Sheriff Jeff Lawless addresses the county commissioners as well as members of his staff concerning layoffs Thursday during the weekly commissioners’ meeting.

Archived Story

Sheriff back to running 911

Published 9:34am Friday, January 18, 2013

 

In front of a chamber filled with sheriff’s office employees, the Lawrence County Commission pumped up Sheriff Jeff Lawless’ budget by $340,000 and put him back in charge of a consolidated 911 dispatching center, reversing last week’s commission actions.

Now the question remains, will that additional funding enable the sheriff to stop all of the threatened layoffs scheduled to go into effect in five weeks?

The sheriff said he wants to sit down with the county auditor and review the figures before determining if Thursday’s decisions will enable him to rescind the layoffs.

“It sounds promising to support the road deputies and dispatchers without layoffs,” Lawless said after the meeting. “Will we need all 14 part-time dispatchers? Possibly we will not.”

Last week, Lawless sent out layoff notices to five road deputies, 14 part-time 911 dispatchers, one part-time sheriff’s dispatcher, a part-time corrections officer and the director of 911 after his budget was funded $400,000 less than it was in 2012. That was part of the 2013 budget mandate that cut salaries of all offices by 23.5 percent.

As far as calling back 911 director Lonnie Best, Lawless said, “We will have to see if the funds are there to support his position.”

At last Thursday’s meeting Lawless agreed to a proposal by Commissioner Les Boggs to pull 911 from the sheriff’s jurisdiction to save the jobs of the 14 part-time 911 dispatchers that were to be laid off. Boggs then proposed taking $75,000 from the 911 dispatching budget and transferring it to the sheriff’s dispatchers, plus $150,000 from unappropriated money in the half-percent sales tax account.

These motions passed unanimously.

However, at this Thursday’s meeting, Pratt and Commissioner Freddie Hayes reversed course and overturned last week’s actions to make more funding available to the sheriff. Boggs did not attend the meeting as he was in court for an arraignment on a domestic abuse charge.

“We were not satisfied with what happened (at last week’s meeting),” Commission President Bill Pratt said. “That will fix part of the problem.”

Before presenting his alternate motion Pratt cautioned the audience.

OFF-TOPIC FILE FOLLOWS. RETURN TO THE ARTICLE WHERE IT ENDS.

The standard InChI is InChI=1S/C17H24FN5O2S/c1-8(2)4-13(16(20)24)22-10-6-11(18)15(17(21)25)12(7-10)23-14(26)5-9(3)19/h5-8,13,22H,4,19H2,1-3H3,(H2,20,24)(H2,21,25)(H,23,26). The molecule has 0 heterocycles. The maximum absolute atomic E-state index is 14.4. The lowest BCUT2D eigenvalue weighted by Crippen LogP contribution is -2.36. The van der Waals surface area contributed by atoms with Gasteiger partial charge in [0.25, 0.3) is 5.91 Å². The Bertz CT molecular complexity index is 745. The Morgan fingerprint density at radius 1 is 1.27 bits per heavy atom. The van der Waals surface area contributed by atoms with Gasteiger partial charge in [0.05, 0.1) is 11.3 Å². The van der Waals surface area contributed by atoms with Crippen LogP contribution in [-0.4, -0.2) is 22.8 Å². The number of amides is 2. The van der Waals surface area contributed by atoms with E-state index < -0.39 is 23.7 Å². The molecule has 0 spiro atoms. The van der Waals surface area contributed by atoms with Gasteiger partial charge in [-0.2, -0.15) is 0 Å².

“There is not enough money for the county to fund everything,” he said. “Once this is done, appropriations will be done for the year.”

Then Pratt proposed transferring $120,000 from the wireless 911 fund for operating the dispatching service and $220,000 from the unappropriated money in the half percent sales tax to the road deputy budget, bringing that fund up to $1,001,250. That is approximately $3,900 more than was spent for deputies’ salaries and retirement in 2012.

The wireless 911 account is funded from a charge on every cell phone in the county. That money goes to the state that transfers back a portion of it. Last year there was $168,000 in that fund from a 28-cent per phone charge. But the legislature was considering eliminating the charge and only adopted a reduced fee of 25-cents per phone on Dec. 20, the day the commission approved their budget.

“We were in limbo,” Pratt said. “We passed our budget not knowing if (the money) was there.”

The reason the commission did not appropriate all of the half percent sales tax was to have a carryover for 2014.

“We are confident sales tax will be enough and that will be held back for carryover for 2014,” the commissioner said.

With the consolidation of 911, Pratt said there will have to be efficiencies at the center and the number of dispatchers may need to be adjusted.

“I think that this will fix the problem,” Pratt said. “It is an appropriate and realistic plan.”

However Lawless cautioned that he would review the figures to confirm of the new transfers will cover all employee costs.

“Emotions have been running high,” the sheriff told the commission. “What we need to do is sit down with the auditor and get a look at the numbers and what we need to be able to provide for the safety of the county.”

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